Fat Tissue Microperfusion to Measure Leptin Secretion and Its Relations With Fat Breakdown in Humans
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|ClinicalTrials.gov Identifier: NCT00001722|
Recruitment Status : Completed
First Posted : November 4, 1999
Last Update Posted : March 4, 2008
Leptin is a hormone that acts in the body as a chemical messenger. It is produced in fat cells and is believed to regulate body weight in humans. Leptin decreases appetite and influences the energy balance of the body.
This study will attempt to measure levels of leptin production in the fat pad of the body by using a process called microperfusion. Microperfusion works by inserting 2 to 3 probes (thin tubes) into the fat pad around the belly button. These probes can measure chemicals in an area known as the extracellular space. This is the small space between cells and blood vessels that hormones, medicines, nutrients, and salts travel through.
The study will investigate the effects of a meal, insulin, glucose (sugar), and the medication isoproterenol on leptin levels. Researchers believe that leptin levels are regulated along with the enzyme, hormone sensitive lipase (HSL). When hormone sensitive lipase is activated fat is broken down in a process called lipolysis. In addition, increased levels of HSL result in decreased levels of leptin, which in turn increases appetite and food intake.
|Condition or disease|
The adipocyte hormone leptin serves as a humoral signal of energy stores, acting on central neuronal networks that regulate ingestive behavior and energy balance. The basis for the circadian rhythm and pulsatility of circulating leptin levels in the face of a relatively stable adipose mass is not known. We have already established the feasibility and validity of adipose tissue microperfusion in humans for measurements of leptin in adipose tissue interstitial fluid. The aim of this study now is to assess the specific aspects of the regulation of adipose tissue metabolism in situ.
The hormone sensitive lipase (HSL) catalyzes the final, rate limiting step of energy mobilization from adipose tissue. Its activation results in hydrolysis of triglycerides, a process referred to as lipolysis. Increased HSL activity during fasting and stress, is physiologically coupled with significant reductions in circulating leptin levels, which in turn, results in increased food intake, and thus, restoration of energy balance. We hypothesize that local neural signals from the sympathetic nervous system to adipocytes through beta-adrenergic receptors simultaneously regulate leptin secretion and lipolysis, the latter via the modulation of HSL activity. This hypothesis will be tested by measurements of interstitial levels of leptin and glycerol in adipose tissue in situ before and after local administration of a beta-adrenergic agonist. Food intake and beta-adrenergic stimulation are excellent potential stimuli in the study of the novel fat-derived hormones, resistin and adiponectin.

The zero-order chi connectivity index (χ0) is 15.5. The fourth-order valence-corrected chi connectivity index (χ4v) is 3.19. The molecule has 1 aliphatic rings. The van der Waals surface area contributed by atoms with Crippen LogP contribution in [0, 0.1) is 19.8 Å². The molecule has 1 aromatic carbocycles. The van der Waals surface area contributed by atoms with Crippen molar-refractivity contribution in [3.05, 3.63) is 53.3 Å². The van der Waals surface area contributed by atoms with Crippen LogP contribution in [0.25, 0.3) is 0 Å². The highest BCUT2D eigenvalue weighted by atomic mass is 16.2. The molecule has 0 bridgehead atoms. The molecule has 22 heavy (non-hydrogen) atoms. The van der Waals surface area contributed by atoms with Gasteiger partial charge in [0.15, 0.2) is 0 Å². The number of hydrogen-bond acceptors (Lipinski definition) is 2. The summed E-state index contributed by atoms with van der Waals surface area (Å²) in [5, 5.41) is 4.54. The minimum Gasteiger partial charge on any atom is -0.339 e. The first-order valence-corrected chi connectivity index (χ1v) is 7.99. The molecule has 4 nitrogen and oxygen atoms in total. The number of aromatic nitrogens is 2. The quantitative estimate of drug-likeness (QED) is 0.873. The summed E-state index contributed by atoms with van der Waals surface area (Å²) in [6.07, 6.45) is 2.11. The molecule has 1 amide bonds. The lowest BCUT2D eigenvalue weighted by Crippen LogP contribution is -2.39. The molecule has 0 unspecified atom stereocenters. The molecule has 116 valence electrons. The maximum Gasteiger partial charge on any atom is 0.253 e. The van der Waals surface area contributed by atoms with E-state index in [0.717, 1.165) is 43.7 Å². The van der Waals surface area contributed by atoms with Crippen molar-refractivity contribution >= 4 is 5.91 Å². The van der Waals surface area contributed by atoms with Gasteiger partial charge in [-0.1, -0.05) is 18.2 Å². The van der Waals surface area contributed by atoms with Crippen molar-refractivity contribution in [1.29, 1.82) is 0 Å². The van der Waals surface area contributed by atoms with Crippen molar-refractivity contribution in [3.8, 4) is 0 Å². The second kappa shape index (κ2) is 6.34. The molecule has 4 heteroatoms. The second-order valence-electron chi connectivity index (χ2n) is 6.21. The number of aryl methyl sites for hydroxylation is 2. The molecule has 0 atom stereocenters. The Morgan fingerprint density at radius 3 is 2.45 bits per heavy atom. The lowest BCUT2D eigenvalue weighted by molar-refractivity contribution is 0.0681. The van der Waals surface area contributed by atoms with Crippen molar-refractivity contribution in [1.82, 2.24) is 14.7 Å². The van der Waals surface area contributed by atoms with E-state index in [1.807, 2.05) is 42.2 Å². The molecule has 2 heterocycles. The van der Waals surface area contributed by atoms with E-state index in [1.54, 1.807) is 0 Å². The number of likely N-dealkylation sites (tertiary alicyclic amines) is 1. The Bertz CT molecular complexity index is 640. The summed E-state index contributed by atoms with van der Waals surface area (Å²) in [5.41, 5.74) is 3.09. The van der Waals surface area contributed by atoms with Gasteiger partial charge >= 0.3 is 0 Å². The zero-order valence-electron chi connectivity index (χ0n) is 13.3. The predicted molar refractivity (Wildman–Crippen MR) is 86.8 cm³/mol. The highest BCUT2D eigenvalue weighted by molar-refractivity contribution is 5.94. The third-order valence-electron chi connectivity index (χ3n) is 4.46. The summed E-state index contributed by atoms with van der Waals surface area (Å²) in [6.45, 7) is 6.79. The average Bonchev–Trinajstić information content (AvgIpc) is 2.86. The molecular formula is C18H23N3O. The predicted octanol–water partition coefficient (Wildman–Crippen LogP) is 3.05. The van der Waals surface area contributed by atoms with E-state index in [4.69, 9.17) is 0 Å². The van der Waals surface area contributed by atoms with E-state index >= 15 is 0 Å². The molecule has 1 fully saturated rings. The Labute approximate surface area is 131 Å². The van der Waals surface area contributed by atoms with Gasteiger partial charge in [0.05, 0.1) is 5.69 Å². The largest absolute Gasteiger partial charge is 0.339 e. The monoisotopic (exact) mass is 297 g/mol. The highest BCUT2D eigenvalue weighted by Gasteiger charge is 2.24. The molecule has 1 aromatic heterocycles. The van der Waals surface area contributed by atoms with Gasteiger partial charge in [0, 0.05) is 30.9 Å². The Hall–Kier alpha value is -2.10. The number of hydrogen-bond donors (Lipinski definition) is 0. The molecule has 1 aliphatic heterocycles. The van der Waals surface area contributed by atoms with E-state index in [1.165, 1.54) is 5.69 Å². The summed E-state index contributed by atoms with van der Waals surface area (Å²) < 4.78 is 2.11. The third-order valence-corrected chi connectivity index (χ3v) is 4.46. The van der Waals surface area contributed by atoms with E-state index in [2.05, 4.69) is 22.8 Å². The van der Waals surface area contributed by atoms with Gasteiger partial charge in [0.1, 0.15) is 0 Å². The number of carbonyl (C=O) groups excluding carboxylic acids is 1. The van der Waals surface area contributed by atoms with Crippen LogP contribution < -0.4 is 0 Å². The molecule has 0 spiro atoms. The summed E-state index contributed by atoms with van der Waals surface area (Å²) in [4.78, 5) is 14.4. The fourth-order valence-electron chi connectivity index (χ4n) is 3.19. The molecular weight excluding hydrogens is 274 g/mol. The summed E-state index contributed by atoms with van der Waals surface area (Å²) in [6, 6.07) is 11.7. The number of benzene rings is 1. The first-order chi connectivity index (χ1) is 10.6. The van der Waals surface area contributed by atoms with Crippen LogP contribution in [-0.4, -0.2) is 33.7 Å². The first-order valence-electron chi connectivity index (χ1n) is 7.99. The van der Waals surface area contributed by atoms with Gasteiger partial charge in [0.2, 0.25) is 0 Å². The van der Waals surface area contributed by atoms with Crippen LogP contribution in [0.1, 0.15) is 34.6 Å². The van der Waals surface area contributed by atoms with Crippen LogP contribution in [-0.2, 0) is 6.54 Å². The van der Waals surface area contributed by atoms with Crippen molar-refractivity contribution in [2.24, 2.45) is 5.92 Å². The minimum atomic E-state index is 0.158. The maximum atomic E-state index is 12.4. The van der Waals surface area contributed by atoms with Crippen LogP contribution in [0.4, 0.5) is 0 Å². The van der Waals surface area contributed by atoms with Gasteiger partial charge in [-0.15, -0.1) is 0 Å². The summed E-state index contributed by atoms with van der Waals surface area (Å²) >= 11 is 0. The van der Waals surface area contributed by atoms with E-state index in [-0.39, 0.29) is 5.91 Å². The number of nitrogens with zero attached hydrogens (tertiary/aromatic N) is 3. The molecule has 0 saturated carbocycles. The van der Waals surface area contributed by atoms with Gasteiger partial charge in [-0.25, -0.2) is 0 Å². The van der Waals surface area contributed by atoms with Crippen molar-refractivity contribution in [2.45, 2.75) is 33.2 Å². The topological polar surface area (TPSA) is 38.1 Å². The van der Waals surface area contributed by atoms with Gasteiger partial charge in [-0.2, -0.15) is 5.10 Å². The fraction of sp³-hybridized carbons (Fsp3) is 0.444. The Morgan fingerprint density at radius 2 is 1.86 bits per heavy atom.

We hypothesize that insulin has regulatory effects on leptin secretion and lipolysis. This hypothesis will be tested by measurement of interstitial levels of leptin, TNF-alpha, and interleukin-6 in adipose tissue in situ and after local administration of insulin.
|Study Type :||Observational|
|Enrollment :||70 participants|
|Official Title:||Adipose Tissue Microperfusion to Assess Leptin Secretion and Its Relations With Lipolysis in Humans|
|Study Start Date :||April 1998|
|Study Completion Date :||July 2003|
To learn more about this study, you or your doctor may contact the study research staff using the contact information provided by the sponsor.
Please refer to this study by its ClinicalTrials.gov identifier (NCT number): NCT00001722
|United States, Maryland|
|National Institute of Child Health and Human Development (NICHD)|
|Bethesda, Maryland, United States, 20892|